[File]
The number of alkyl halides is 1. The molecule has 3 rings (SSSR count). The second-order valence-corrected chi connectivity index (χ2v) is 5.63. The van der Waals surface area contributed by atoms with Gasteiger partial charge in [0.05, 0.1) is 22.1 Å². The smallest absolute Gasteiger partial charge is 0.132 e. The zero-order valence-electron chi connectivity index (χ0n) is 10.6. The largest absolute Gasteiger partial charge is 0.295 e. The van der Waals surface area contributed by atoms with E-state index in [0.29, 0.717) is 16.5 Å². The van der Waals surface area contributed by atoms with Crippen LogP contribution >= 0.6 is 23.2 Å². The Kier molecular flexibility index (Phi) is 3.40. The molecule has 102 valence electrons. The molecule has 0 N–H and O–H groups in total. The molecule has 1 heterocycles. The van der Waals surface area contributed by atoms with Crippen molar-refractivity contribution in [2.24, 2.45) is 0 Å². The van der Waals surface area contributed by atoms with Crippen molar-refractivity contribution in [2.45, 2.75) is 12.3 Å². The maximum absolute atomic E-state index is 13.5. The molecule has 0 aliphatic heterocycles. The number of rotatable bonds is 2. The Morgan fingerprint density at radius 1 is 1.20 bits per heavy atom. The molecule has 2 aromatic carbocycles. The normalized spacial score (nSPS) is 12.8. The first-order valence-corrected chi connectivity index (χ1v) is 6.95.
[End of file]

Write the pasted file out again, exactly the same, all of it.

The number of alkyl halides is 1. The molecule has 3 rings (SSSR count). The second-order valence-corrected chi connectivity index (χ2v) is 5.63. The van der Waals surface area contributed by atoms with Gasteiger partial charge in [0.05, 0.1) is 22.1 Å². The smallest absolute Gasteiger partial charge is 0.132 e. The zero-order valence-electron chi connectivity index (χ0n) is 10.6. The largest absolute Gasteiger partial charge is 0.295 e. The van der Waals surface area contributed by atoms with E-state index in [0.29, 0.717) is 16.5 Å². The van der Waals surface area contributed by atoms with Crippen LogP contribution >= 0.6 is 23.2 Å². The Kier molecular flexibility index (Phi) is 3.40. The molecule has 102 valence electrons. The molecule has 0 N–H and O–H groups in total. The molecule has 1 heterocycles. The van der Waals surface area contributed by atoms with Crippen molar-refractivity contribution in [2.24, 2.45) is 0 Å². The van der Waals surface area contributed by atoms with Crippen molar-refractivity contribution in [2.45, 2.75) is 12.3 Å². The maximum absolute atomic E-state index is 13.5. The molecule has 0 aliphatic heterocycles. The number of rotatable bonds is 2. The Morgan fingerprint density at radius 1 is 1.20 bits per heavy atom. The molecule has 2 aromatic carbocycles. The normalized spacial score (nSPS) is 12.8. The first-order valence-corrected chi connectivity index (χ1v) is 6.95.